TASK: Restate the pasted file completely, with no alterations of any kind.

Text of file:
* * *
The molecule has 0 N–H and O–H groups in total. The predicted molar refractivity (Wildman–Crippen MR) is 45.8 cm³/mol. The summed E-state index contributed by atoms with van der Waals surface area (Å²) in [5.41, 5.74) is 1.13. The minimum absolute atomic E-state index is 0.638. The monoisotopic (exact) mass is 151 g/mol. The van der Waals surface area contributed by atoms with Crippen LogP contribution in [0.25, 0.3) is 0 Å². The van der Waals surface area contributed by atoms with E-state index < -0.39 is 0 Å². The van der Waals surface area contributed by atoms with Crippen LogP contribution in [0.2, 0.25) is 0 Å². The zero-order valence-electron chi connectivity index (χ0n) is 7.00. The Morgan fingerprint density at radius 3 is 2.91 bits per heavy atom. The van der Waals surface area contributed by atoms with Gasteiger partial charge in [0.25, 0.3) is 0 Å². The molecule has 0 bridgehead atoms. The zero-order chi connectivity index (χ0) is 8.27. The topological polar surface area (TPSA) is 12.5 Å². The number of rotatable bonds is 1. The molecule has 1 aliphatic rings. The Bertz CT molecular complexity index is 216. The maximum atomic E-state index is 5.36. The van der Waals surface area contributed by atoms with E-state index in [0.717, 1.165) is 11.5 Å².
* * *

The molecule has 0 N–H and O–H groups in total. The predicted molar refractivity (Wildman–Crippen MR) is 45.8 cm³/mol. The summed E-state index contributed by atoms with van der Waals surface area (Å²) in [5.41, 5.74) is 1.13. The minimum absolute atomic E-state index is 0.638. The monoisotopic (exact) mass is 151 g/mol. The van der Waals surface area contributed by atoms with Crippen LogP contribution in [0.25, 0.3) is 0 Å². The van der Waals surface area contributed by atoms with E-state index < -0.39 is 0 Å². The van der Waals surface area contributed by atoms with Crippen LogP contribution in [0.2, 0.25) is 0 Å². The zero-order valence-electron chi connectivity index (χ0n) is 7.00. The Morgan fingerprint density at radius 3 is 2.91 bits per heavy atom. The van der Waals surface area contributed by atoms with Gasteiger partial charge in [0.25, 0.3) is 0 Å². The molecule has 0 bridgehead atoms. The zero-order chi connectivity index (χ0) is 8.27. The topological polar surface area (TPSA) is 12.5 Å². The number of rotatable bonds is 1. The molecule has 1 aliphatic rings. The Bertz CT molecular complexity index is 216. The maximum atomic E-state index is 5.36. The van der Waals surface area contributed by atoms with E-state index in [0.717, 1.165) is 11.5 Å².